Monday, September 19, 2011

September 19

JOURNAL TOPIC: [today's tunes: "The Homecoming Queen's Got A Gun" by Julie Brown; "Delicious" by Jim Backus & Friend]
Texts-- in all media-- are often read differently by different readers. What is funny to one person can be offensive to another. One reader "gets the message" while another wonders, "What's the point?" How does the author of your literature analysis book use techniques such as figurative language, parody, satire, and allusion to encourage the reader to interpret the text? Is this more effective than coming right out and telling the reader everything s/he needs to know? Explain your answer.

1. Journal/check HW
2. Prepare for Tuesday's multiple choice exam and Wednesday's essay exam
3. Vocabulary

1. Create a literature analysis blog (instructions here)
2. Vocabulary
3. Study reading notes


  1. Dr. Preston, if this is going to be a lengthy assignment I am afraid I will not be able to complete it because you have not posted the instructions early enough. I told you earlier today that I have practice in Santa Barbara and I will not be home till late tonight. For future assignments could you have them posted before you assign them to us so we have the time to complete them to your standards. You expect your students to be prepared for your class, so in return I expect you to be prepared for the assignments you give us; I think that is only fair.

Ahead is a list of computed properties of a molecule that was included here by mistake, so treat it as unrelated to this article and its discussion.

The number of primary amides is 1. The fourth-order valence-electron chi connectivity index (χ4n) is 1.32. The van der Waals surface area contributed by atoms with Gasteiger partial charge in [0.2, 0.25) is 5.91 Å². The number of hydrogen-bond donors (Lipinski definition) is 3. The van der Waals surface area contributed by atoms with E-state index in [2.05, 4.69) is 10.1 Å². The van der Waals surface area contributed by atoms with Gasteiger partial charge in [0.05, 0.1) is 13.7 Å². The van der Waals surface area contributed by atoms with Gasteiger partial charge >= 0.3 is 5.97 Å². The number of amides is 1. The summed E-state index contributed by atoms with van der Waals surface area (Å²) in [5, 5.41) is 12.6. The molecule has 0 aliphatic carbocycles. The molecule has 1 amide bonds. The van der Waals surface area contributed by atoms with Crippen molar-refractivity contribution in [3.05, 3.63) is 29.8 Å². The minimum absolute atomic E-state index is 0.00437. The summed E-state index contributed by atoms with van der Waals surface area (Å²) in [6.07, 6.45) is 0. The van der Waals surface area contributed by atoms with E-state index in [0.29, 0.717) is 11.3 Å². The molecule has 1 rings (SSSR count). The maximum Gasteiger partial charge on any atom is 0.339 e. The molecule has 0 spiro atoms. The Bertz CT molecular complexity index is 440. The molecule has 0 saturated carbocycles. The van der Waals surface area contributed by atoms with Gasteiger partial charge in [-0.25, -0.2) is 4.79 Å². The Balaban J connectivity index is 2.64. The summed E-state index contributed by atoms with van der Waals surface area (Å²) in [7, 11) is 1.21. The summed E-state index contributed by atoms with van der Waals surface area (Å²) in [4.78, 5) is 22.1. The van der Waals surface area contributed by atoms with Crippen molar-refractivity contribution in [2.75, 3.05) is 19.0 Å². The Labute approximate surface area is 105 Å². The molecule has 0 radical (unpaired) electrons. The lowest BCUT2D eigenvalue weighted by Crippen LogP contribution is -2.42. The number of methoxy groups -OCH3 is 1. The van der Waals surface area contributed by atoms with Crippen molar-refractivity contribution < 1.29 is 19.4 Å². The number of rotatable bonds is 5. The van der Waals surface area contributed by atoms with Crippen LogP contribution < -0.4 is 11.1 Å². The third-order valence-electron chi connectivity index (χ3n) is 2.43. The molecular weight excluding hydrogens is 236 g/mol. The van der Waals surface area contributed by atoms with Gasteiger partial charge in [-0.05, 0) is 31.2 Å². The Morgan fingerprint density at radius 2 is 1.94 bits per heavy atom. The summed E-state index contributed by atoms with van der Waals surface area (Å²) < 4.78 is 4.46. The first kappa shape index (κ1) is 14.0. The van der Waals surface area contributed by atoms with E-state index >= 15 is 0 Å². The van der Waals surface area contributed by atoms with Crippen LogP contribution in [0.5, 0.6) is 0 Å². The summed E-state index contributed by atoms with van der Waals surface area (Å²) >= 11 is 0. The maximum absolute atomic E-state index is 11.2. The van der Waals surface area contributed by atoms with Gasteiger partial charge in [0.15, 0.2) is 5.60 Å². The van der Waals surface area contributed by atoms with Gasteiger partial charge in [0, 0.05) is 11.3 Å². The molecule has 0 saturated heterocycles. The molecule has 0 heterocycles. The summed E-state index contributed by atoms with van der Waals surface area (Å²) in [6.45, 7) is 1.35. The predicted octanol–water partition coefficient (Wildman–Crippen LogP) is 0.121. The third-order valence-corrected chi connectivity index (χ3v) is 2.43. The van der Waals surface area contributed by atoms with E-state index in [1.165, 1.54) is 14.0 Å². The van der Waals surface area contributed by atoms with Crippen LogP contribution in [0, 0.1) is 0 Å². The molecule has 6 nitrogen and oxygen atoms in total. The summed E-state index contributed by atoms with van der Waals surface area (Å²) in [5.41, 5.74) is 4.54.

Katie Enstad Per. 2

  2. Was there supposed to be a link where it says "instructions here"? I wasn't in class today, so I don't know if you discussed making the blog at all during the period.

    Kari Griego
    period 4

  3. Kari, Dr Preston should be posting a link there eventually...
    Jessica C 4per

  4. The focus tonight is on your preparation for tomorrow's multiple choice exam on The Canterbury Tales. Katie, I happen to agree with you. And I think you should check your email before posting comments; I sent you one at 2:27.